Lugano, Switzerland, 28th September -- Research institutes, regulators and the pharmaceutical industry are urged to cooperate to develop new approaches to testing cancer drugs, in order to bring the revolution in personalised medicine to patients across Europe, says the European Society for Medical Oncology.
It has become clear in recent years that each patient's cancer has individual characteristics that are potentially amenable to "personalised" treatments that target those characteristics. But there is still a great deal of work to be done to ensure patients benefit from these developments as quickly as possible.
"We are approaching a time when it will be possible to analyse the tumours of many patients to help us select the most appropriate treatment and to personalize treatment," said ESMO spokesperson Marina Garassino of the Division of Medical Oncology at the Italian National Institute of Cancer.
Selecting drugs for individual patients helps avoid useless treatments, minimise toxicity and reduce costs for society. In an ideal situation, oncologists would like to be able to use such methods to ensure every single patient is treated with the best possible drugs, Garassino said.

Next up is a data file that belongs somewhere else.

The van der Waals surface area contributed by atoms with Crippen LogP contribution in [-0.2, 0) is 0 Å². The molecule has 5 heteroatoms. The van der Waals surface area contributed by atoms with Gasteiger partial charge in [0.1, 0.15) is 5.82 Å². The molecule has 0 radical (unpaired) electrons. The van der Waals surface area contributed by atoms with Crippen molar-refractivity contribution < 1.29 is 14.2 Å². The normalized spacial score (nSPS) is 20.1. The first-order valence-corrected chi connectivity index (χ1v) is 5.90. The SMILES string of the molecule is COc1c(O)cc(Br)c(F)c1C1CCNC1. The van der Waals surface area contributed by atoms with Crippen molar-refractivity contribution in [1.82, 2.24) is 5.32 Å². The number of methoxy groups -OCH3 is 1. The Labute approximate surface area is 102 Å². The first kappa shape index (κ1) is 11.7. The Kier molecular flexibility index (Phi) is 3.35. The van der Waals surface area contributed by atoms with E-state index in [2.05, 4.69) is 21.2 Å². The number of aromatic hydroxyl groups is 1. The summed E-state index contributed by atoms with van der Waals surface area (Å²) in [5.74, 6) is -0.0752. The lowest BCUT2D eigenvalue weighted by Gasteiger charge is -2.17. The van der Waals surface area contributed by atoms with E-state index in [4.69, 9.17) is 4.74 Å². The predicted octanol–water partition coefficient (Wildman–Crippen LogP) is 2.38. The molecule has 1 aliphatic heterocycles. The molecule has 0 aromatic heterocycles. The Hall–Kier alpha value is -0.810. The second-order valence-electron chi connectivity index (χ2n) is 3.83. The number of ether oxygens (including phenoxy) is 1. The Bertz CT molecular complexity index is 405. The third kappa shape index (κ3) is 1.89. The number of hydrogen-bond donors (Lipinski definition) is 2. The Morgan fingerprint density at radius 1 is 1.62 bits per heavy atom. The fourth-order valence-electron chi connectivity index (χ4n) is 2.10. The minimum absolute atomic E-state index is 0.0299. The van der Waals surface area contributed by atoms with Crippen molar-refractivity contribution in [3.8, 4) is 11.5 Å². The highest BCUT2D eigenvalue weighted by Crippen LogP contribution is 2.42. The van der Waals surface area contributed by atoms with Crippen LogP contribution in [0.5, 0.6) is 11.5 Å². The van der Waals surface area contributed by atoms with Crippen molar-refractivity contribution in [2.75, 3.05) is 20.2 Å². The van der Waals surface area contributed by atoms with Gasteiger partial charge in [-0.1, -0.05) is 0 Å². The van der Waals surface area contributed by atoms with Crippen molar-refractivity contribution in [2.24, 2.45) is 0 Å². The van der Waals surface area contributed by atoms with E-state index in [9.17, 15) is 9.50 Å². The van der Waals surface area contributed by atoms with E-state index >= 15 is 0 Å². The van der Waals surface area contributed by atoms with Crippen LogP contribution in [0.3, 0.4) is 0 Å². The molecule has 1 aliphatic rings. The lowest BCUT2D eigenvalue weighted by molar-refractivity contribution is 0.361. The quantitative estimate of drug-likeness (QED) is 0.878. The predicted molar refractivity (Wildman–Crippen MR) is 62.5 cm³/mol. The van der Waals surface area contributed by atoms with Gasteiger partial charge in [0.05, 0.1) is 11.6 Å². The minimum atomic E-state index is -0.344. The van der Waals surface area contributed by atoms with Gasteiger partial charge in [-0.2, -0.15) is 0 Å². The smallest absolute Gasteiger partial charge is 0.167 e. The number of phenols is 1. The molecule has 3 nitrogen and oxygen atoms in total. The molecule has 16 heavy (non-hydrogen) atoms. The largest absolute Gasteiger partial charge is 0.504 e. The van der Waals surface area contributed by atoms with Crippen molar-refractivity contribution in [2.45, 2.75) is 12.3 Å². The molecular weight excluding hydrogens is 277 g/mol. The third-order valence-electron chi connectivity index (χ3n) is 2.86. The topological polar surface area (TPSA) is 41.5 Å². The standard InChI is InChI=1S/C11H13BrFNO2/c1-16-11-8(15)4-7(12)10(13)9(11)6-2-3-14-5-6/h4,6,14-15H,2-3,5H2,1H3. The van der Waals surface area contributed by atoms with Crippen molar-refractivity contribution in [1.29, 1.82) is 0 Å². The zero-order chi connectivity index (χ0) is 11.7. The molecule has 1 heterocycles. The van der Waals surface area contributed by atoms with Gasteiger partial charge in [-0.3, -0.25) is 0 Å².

A major challenge facing researchers is that it is not always feasible to perform the kind of large clinical trials that regulators have demanded in the past to prove the value of new treatments.
"We are used to comparing different treatments using large phase III trials, where thousands of patients are randomized," Garassino explained.
"This is feasible when the disease is frequent but not when we are working with small groups of patients who have particular tumour characteristics. In those cases, we need to work closely with statisticians to develop new methodological approaches."
"Regulatory agencies must take into consideration that these kinds of studies can provide important, reliable information about these new
|Contact: ESMO Press Office|
European Society for Medical Oncology